North Korean team welcomed at Asian Games
Sep. 18, 2014
INCHEON, South Korea (AP) — Flags have been raised, political hurdles crossed, and athletes from north and south of the divided Korean peninsula are another step closer to the start line at the 2014 Asian Games.
The 273-strong North Korea delegation was welcomed with spinning break dancers, an exchange of gifts and the hoisting of the flag, all without a hitch to the relief of Incheon organizers on Thursday.
South Korea usually bans the display of the North Korean flag, but has permitted it in stadiums, sports venues and the athletes' village for the two-week duration of the continental competition that kicks off Friday in this port city west of the capital Seoul.
Tensions remain high between the sides, which are separated by the world's most heavily armed border and are technically in a state of war since the 1950-53 Korean War ended with an armistice, not a peace treaty.
Conspicuously absent from the event is North Korea's squad of female cheerleaders who've been a big hit among South Korean spectators at past events. Pyongyang decided not to send them because it said Seoul handled discussions about the topic with hostility. According to South Korean reports, Seoul balked at covering their expenses.
The hardline communist North is extremely sensitive to any perceived slight, and its women soccer players walked off the pitch at the 2012 London Olympics when organizers mistakenly displayed the South Korean flag during player introductions. In a further reminder of the political division of the Korean Peninsula, reporters from the North covering the games are using fax machines and American email services to file their stories because the websites they use are blocked in the South.
On the sidelines at Incheon, the Olympic Council of Asia is weighing up Indonesia's bid to host the next Asian Games in 2018 after Vietnam pulled out as host over financial concerns.
The OCA executive board was scheduled to meet Friday morning, with a general assembly to follow on Saturday, when Indonesia is expected to be confirmed as host of the next edition. Jakarta stepped in after Vietnam announced it couldn't afford to host the games.
Similar concerns have arisen over the estimated $2 billion cost of the Incheon Games, which are set to feature almost 10,000 athletes taking part in 42 sports. Incheon built 17 new sports facilities for the games, and its mayor at one point threatened to renounce them if the central government in Seoul didn't step in to pay more of the costs.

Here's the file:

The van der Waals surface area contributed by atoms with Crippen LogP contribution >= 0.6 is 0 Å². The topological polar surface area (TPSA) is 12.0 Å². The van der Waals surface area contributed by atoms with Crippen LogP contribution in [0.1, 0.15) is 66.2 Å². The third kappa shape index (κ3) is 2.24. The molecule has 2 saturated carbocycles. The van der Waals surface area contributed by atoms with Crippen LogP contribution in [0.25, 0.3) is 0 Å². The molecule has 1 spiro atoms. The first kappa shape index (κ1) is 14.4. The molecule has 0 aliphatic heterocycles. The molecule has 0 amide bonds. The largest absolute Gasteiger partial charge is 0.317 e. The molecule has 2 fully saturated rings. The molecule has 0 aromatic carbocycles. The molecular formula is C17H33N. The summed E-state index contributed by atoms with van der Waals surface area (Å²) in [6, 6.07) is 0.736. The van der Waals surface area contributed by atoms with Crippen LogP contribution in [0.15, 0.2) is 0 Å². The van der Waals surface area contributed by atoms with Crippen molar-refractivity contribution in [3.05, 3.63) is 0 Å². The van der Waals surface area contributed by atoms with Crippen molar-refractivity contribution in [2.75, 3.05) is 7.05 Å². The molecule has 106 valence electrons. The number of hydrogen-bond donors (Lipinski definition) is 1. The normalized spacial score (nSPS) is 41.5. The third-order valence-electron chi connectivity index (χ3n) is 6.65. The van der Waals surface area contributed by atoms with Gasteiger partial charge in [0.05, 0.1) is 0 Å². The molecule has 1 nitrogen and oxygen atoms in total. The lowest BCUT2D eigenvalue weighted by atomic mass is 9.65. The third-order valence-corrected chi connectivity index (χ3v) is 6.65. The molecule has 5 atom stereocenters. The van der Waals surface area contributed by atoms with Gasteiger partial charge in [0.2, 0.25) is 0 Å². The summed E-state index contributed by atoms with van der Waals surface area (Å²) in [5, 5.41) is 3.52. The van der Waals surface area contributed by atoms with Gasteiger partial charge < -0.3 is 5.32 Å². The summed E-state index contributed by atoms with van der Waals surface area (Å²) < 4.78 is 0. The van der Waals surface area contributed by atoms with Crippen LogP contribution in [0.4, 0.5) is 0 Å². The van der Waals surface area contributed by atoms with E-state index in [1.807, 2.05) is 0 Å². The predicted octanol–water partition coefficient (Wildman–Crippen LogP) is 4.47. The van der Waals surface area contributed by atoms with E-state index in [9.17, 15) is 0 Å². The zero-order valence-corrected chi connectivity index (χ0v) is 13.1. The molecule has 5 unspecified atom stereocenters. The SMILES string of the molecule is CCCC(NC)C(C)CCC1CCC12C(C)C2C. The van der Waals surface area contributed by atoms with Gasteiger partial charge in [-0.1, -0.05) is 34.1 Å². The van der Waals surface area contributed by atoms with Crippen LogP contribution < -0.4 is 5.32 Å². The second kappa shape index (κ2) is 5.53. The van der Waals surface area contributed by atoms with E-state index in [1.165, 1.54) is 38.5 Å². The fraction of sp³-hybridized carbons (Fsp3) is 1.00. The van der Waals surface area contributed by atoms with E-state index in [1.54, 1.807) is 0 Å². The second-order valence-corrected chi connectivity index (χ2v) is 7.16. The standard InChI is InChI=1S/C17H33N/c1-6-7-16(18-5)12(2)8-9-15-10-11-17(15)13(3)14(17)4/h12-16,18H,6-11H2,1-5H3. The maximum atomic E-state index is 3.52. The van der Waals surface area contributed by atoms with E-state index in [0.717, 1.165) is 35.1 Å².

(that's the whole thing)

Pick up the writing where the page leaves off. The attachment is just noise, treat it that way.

South Korea has staged a number of major international sporting events in recent years, including the 1988 Summer Olympics and two earlier editions of the Asian Games, and co-hosted the 2002 World Cup with Japan.
Although the 2014 Games have not yet officially opened, competition continued in the football preliminaries Thursday. Cheered on by South Korean fans, North Korea's men advanced to the knockout round with a 2-0 victory over Pakistan. The football competition started this week so that it can finish before the games close on Oct. 4.
Not all the news has been positive in the North's sporting world, however.
On Wednesday, the International Gymnastics Federation ruled a North Korean gymnast had for years competed illegally under a fake passport to hide her true age. It withdrew Cha Yong Hwa's license and banned her from all international competition through 2015 and annulled her results dating back to August 2006.
That would include two medals she won at the 2006 Asian Games in Doha, Qatar — a silver in the team event and bronze in uneven bars.
Organizers promote the Asian Games as the mini-Olympics for athletes from all over the continent, but the composition of some delegations is already causing consternation.
New York-based Human Rights Watch criticized Saudi Arabia for not including any women among its athletes in Incheon, despite a pledge to include them at the Olympic Games in Rio in two years.
"Refusing to send women to the Asian Games casts doubts on Saudi Arabia's commitment to end discrimination and allow Saudi women to participate in future competitions," Sarah Leah Whitson, the group's Middle East and North Africa director said in an e-mailed statement.
Associated Press writer Eric Talmadge contributed to this report.